The wildest dreams of wild men, even, are not the less true, though they may not recommend themselves to the sense which is most common among Englishmen and Americans today. It is not every truth that recommends itself to the common sense. Nature has a place for the wild Clematis as well as for the cabbage. Some expressions of truth are reminiscent—others merely SENSIBLE, as the phrase is,—others prophetic. Some forms of disease, even, may prophesy forms of health. The geologist has discovered that the figures of serpents, griffins, flying dragons, and other fanciful embellishments of heraldry, have their prototypes in the forms of fossil species which were extinct before man was created, and hence "indicate a faint and shadowy knowledge of a previous state of organic existence." The Hindus dreamed that the earth rested on an elephant, and the elephant on a tortoise, and the tortoise on a serpent; and though it may be an unimportant coincidence, it will not be out of place here to state, that a fossil tortoise has lately been discovered in Asia large enough to support an elephant. I confess that I am partial to these wild fancies, which transcend the order of time and development. They are the sublimest recreation of the intellect. The partridge loves peas, but not those that go with her into the pot. In short, all good things are wild and free.
Henry David Thoreau (Walking)
What is it, what nameless, inscrutable, unearthly thing is it; what cozzening, hidden lord and master, and cruel, remorseless emperor commands me; that against all natural lovings and longings, I so keep pushing, and crowding, and jamming myself on all the time; recklessly making me ready to do what in my own proper, natural heart, I durst not so much as dare? Is Ahab, Ahab? Is it I, God, or who, that lifts this arm? But if the great sun move not of himself; but is as an errand-boy in heaven; nor one single star can revolve, but by some invisible power; how then can this one small heart beat; this one small brain think thoughts; unless God does that beating, does that thinking, does that living, and not I. By heaven, man, we are turned round and round in this world, like yonder windlass, and Fate is the handspike. And all the time, lo! that smiling sky, and this unsounded sea! Look! see yon Albicore! who put it into him to chase and fang that flying-fish? Where do murderers go, man! Who's to doom, when the judge himself is dragged to the bar? But it is a mild, mild wind, and a mild looking sky; and the air smells now, as if it blew from a far-away meadow; they have been making hay somewhere under the slopes of the Andes, Starbuck, and the mowers are sleeping among the new-mown hay. Sleeping? Aye, toil we how we may, we all sleep at last on the field. Sleep? Aye, and rust amid greenness; as last year’s scythes flung down, and left in the half-cut swaths.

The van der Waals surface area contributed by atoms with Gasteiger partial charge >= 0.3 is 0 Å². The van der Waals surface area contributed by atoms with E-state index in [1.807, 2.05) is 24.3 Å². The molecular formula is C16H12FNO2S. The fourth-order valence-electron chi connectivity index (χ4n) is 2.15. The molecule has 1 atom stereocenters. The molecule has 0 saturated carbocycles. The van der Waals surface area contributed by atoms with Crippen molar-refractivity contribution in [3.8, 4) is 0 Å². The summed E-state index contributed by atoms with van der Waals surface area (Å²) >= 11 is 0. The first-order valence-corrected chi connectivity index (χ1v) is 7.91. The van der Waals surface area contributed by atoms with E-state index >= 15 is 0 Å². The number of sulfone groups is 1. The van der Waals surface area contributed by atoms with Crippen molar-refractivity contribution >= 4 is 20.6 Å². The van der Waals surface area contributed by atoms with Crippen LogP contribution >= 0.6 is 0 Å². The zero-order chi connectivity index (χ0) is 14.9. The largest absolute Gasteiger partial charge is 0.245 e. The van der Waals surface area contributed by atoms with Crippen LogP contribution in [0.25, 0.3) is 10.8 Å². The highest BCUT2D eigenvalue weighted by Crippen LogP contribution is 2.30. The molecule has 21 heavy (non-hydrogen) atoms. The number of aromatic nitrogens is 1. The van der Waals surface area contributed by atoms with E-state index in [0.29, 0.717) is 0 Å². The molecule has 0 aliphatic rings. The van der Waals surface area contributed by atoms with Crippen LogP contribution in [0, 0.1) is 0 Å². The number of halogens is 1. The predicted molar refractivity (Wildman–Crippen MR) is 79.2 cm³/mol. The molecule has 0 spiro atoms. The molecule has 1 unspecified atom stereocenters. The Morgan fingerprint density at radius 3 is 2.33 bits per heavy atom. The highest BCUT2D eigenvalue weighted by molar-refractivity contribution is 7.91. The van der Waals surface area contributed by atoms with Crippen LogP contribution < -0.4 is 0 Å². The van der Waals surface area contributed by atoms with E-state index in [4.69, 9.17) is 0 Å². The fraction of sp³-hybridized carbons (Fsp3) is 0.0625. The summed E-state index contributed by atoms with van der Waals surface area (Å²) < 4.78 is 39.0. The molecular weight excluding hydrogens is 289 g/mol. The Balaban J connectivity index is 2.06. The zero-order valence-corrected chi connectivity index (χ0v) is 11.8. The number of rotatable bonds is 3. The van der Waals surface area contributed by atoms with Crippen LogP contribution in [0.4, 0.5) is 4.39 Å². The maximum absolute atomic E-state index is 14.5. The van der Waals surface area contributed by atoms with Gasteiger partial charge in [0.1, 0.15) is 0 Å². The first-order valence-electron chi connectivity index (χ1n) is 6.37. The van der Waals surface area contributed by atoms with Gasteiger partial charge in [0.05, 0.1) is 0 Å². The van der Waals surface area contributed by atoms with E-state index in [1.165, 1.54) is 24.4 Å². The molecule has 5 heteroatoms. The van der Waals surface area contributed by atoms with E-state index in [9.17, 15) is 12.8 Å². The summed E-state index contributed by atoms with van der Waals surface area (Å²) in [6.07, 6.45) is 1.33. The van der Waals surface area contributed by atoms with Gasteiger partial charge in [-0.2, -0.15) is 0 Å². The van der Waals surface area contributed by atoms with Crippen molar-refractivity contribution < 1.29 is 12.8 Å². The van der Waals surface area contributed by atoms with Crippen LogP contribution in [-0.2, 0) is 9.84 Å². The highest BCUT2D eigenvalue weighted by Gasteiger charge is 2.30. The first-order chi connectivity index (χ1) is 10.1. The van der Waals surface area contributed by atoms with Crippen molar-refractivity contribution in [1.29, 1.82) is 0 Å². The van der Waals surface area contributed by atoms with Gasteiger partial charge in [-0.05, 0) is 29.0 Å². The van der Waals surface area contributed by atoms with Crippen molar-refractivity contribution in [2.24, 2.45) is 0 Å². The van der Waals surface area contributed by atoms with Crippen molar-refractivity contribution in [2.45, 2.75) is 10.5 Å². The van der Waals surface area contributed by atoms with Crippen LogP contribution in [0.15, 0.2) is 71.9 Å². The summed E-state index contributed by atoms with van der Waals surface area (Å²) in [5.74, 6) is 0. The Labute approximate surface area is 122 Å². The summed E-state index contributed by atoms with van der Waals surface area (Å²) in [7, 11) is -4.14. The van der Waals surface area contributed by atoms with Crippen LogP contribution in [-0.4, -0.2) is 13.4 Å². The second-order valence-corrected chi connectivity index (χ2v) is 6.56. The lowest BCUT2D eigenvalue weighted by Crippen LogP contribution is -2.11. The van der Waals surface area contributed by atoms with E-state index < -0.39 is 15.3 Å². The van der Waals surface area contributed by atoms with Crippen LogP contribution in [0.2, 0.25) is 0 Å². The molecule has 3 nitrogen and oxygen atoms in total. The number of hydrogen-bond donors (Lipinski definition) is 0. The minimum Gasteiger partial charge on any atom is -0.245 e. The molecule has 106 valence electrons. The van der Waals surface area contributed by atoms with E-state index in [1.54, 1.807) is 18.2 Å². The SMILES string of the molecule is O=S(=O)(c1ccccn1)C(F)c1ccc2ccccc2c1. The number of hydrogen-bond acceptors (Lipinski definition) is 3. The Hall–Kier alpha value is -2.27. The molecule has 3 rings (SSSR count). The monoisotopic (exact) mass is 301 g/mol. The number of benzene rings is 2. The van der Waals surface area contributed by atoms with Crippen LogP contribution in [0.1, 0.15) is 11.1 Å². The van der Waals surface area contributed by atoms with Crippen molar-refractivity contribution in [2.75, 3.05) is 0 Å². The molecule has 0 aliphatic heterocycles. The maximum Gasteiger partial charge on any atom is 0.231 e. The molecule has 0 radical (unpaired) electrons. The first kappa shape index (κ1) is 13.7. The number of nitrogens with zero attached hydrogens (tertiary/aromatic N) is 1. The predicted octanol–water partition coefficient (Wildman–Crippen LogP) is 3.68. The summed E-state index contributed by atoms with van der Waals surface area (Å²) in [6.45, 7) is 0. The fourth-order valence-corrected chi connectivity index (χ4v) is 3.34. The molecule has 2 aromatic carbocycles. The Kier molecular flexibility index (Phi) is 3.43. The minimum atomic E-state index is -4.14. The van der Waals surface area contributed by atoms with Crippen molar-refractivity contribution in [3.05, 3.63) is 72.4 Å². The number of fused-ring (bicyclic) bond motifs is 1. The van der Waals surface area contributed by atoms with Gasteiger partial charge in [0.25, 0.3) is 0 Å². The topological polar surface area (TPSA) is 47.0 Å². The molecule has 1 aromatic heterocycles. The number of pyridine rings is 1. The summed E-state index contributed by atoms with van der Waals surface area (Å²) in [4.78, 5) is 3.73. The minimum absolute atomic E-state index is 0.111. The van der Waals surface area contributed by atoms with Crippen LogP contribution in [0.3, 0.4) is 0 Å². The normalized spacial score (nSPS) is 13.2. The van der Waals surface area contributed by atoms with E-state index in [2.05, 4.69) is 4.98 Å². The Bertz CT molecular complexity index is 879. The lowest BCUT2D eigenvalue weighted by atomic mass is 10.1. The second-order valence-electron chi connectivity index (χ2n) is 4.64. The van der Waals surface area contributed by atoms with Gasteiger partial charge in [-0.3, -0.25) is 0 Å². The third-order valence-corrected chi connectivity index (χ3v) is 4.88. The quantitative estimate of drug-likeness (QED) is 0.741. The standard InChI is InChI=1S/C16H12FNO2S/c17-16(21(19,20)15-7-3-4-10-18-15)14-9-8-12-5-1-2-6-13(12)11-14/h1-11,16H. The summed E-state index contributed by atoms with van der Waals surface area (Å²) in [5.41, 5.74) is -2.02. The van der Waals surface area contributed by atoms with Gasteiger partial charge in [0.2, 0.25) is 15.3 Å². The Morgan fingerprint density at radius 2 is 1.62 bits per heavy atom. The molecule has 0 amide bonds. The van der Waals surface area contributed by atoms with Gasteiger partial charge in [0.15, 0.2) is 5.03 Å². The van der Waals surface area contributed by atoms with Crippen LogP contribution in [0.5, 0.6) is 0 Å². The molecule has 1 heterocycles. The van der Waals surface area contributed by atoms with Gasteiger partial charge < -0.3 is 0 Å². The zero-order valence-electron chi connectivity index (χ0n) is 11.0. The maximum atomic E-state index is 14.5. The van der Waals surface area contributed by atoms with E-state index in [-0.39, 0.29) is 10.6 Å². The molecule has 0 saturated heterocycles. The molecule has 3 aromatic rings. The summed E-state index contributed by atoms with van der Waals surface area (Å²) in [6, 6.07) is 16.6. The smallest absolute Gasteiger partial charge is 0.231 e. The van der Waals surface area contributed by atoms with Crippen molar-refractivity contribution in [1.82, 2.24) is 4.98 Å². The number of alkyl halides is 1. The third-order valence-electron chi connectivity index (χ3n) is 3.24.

Herman Melville (Moby Dick, or The Whale)
Jamie had said it was a leap of faith to love people and to let yourself be loved. It was closing your eyes and stepping off a ledge into nothing and trusting that you’d fly instead of plummet to your tragic and poetic demise. So Mika stepped off the ledge at last, into nothing, and wouldn’t you know it? She flew.
Sangu Mandanna (The Very Secret Society of Irregular Witches)